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It had to happen

Absolutely jack shit going on in my life, day after day, and what do I do? I schedule two Zoom meetings for the same time. Behold, idiot!

That got me thinking about ships that collided in mid-Atlantic, with a whole vasty ocean to navigate. Which is where I found this picture. It is described thusly:

H.M.S. Hawke in collision with R.M.S. Olympic, 1911.

H.M.S. Hawke was an Edgar class cruiser launched in 1891 and on 20th September 1911 was involved in an accident with the recently launched White Star liner R.M.S. Olympic. Olympic was the largest liner in the world at the time displacing 52,067 tons. In the shallow waters of the Solent, it was suggested that during a turn to starboard, the large amount of water displaced forward by the liner had generated a phenomenon of suction behind. With Hawke overhauling Olympic whilst on a parallel course, this suction may have drawn H.M.S. Hawke on to Olympic causing it to ram the hull on the starboard quarter. Here we can see the flattened bow of Hawke with one of the Portsmouth naval paddle tugs alongside.

The Olympic was a sister ship to the Titanic, though Olympic had a long and useful life. Them White Star ladies sure were accident prone, huh?

Happy Monday.


Comment from ExpressoBold
Time: August 3, 2020, 8:51 pm

That must have been some powerful, powerful suckage… unless H.M.S. Hawke was exceeding the marina speed limit.

Comment from Anonymous
Time: August 3, 2020, 9:45 pm

Surprisingly, no-one was seriously injured.
The collision wasn’t exactly mid-Atlantic. The Solent is only 4 miles wide, so it was no more than 2 miles from the shore. Embarrassing for all concerned.

Comment from Anonymous
Time: August 3, 2020, 10:06 pm

ExpressoBold –

The Olympia had 24 double-ended (six furnace) and 5 single-ended (three furnace) Scotch boilers, she was coal burning at the rime of her launch. Two four-cylinder triple-expansion reciprocating engines each producing 25,000 hp for the two outboard wing propellers at 85 revolutions per minute. One low-pressure turbine producing 15,000 hp. Total 65,000 hp produced at maximum revolutions. However, for her time she was fairly economical considering her speed -Olympic consumed 650 tons of coal per 24 hours with an average speed of 21.7 knots on her maiden voyage, compared to 1000 tons of coal per 24 hours for both Lusitania and Mauretania.

So, yeah, that’s some powerful suckage there.

Comment from Rich Rostrom
Time: August 4, 2020, 3:55 am

You scheduled the two Zoom meetings? What two activities are you involved in that involve Zoom meetings, where you are in charge of scheduling?

In general terms; not trying to pry.

Comment from S. Weasel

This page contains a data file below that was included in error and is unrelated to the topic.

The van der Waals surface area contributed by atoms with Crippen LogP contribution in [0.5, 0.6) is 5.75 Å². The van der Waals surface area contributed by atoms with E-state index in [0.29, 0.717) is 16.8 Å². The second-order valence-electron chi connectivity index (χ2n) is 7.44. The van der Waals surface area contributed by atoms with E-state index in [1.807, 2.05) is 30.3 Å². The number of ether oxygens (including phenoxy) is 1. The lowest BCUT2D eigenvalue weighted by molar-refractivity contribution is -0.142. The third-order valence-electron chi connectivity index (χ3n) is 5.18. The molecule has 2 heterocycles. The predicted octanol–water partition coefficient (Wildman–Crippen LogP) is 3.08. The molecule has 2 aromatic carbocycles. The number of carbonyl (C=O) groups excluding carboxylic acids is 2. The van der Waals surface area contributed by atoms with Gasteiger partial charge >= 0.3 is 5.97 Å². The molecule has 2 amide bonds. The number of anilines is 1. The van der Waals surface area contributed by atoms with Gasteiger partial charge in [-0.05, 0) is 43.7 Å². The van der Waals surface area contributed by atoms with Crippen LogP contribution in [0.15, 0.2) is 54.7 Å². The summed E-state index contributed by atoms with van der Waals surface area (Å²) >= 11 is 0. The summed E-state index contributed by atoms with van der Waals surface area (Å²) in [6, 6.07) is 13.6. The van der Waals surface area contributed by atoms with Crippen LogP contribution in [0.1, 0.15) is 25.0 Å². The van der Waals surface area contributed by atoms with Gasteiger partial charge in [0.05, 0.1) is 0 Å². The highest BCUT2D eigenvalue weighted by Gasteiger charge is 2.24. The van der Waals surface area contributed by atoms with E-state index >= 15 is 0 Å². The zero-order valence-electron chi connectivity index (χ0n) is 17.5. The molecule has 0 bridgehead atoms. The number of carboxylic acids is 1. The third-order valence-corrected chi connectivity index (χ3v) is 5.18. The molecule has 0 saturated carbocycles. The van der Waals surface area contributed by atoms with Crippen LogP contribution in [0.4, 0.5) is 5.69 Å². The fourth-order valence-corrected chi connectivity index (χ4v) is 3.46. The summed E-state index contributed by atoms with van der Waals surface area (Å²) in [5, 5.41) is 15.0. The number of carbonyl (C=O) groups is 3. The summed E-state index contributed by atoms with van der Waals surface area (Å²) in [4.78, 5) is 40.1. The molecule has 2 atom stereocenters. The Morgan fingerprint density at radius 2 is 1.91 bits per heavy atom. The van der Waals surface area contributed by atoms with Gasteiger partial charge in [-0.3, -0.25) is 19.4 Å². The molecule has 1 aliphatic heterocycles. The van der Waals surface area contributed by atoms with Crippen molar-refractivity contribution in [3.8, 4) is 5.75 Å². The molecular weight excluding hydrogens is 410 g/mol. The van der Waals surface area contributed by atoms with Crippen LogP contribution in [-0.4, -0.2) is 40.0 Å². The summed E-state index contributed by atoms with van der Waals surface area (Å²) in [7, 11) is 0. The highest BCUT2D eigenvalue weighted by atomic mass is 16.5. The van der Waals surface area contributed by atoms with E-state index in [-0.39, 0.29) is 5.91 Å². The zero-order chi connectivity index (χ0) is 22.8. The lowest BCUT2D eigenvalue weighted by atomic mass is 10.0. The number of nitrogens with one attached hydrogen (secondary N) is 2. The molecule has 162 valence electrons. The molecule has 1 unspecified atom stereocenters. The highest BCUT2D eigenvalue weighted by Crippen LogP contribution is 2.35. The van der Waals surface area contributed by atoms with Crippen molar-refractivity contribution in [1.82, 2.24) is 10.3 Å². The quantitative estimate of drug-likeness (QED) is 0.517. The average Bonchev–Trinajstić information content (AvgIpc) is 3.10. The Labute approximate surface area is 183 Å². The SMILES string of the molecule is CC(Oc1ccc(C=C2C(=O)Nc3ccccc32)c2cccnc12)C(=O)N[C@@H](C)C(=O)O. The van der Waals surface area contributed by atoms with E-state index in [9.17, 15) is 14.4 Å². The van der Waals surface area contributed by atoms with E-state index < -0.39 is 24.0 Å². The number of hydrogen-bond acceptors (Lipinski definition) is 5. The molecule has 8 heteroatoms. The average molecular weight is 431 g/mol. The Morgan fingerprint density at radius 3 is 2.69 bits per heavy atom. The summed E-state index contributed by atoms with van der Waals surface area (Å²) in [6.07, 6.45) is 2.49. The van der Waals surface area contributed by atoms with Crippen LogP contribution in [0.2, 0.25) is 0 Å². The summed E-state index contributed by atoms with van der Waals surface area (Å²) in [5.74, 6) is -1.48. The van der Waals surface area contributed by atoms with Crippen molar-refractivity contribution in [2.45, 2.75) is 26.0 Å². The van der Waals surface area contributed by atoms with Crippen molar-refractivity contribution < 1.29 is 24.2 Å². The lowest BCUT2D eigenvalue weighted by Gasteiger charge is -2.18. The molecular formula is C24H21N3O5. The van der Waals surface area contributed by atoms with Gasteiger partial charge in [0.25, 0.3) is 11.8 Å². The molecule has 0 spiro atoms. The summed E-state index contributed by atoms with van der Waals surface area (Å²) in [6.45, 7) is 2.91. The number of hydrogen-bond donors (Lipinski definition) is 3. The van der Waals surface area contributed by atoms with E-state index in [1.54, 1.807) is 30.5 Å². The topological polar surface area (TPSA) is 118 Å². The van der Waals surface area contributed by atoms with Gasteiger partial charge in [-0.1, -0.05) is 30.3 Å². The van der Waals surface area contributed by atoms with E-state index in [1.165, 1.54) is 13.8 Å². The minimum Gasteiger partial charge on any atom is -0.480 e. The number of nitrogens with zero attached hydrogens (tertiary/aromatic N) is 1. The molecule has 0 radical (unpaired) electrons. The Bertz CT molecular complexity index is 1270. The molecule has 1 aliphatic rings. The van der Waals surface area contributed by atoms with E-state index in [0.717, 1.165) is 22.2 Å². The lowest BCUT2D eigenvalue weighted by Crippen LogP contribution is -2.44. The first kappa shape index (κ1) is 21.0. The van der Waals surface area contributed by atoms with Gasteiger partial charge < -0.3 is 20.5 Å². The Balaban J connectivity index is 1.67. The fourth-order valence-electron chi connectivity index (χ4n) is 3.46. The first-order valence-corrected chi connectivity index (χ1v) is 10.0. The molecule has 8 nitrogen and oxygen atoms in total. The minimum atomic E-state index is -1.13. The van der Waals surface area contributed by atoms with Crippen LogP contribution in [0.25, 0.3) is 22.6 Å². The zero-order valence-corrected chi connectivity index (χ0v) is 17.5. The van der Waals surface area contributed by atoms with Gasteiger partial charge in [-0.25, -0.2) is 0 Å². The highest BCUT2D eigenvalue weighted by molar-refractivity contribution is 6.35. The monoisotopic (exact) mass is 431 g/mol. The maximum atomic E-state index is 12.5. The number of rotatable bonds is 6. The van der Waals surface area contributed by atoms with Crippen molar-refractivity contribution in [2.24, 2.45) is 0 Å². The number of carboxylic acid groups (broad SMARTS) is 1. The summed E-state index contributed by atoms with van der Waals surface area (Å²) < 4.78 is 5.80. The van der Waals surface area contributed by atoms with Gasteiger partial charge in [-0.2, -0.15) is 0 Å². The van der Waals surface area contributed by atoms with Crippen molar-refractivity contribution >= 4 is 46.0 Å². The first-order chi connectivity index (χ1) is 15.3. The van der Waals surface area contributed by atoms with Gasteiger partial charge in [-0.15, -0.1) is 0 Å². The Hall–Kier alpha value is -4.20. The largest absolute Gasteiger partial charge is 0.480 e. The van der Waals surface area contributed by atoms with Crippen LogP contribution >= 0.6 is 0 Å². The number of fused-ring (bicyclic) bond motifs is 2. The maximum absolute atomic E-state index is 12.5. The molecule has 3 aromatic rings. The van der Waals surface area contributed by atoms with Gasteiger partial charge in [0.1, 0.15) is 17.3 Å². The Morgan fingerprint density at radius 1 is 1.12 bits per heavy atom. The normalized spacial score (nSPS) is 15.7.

Time: August 4, 2020, 10:09 am

I know, I know…not an example of two ships meeting mid-Atlantic. I just really liked the picture and the story of major suckage.

One meeting was for my work and one was for Uncle B’s work, Rich. I’m hosting his meeting because I have a paid-for Zoom, hence no time limit.

Comment from durnedyankee
Time: August 4, 2020, 11:18 am

I understand the Solent is narrow and probably has a lot of traffic, but…

How did they manage to collide without the benefit of modern ultra sophisticated computer navigation aids and systems and highly trained crews?


Comment from Jeff Weimer
Time: August 4, 2020, 2:25 pm

That suction effect is a real thing. During Underway Replenishment (UNREP) Navy ships actually turn outward a few degrees to maintain course. A steering casualty is one of the worst things to happen and force the ships to separate quickly before a crash.

Comment from Deborah HH
Time: August 4, 2020, 3:24 pm

Wait. Wait. I thought Uncle Badger was a wealthy retired gentleman farmer, devoted to growing the finest delicacies for his darling Weasel …

Comment from ExpressoBold
Time: August 4, 2020, 3:46 pm

One more oddity about the Solent and military ship-handling:

In 1545, a naval battle was fought in the Solent between English and French naval forces. The battle was inconclusive with no significant losses other than Henry VIII’s flagship, the Mary Rose, which foundered and sank while making a sharp turn. From a total crew of over 400, fewer than 35 survived the sinking.

from the wikipedia description of “The Solent.”

There are all kinds of variables to consider which existed then but do not exist now, such as number and weight of guns combined with position in the hull of gun ports as well as height and number of masts plus deployment of sails.

I’m surprised no one mentioned my “marina speed” snark nor the obvious observation that H.M.S. Hawke was “tailgating” or at least too close to Olympia when Olympia made a sudden lurch to starboard. Damn lucky Olympia didn’t capsize! H.M.S. Hawke probably saved Olympia.

Comment from BJM
Time: August 8, 2020, 4:29 pm

@Expresso…makes one wonder what White Star’s captain criteria was…they hired two that screwed up rather badly.

One might posit that had the Olympia capsized in the Solent they may have been more cautious with the Titanic in the N.Atlantic.

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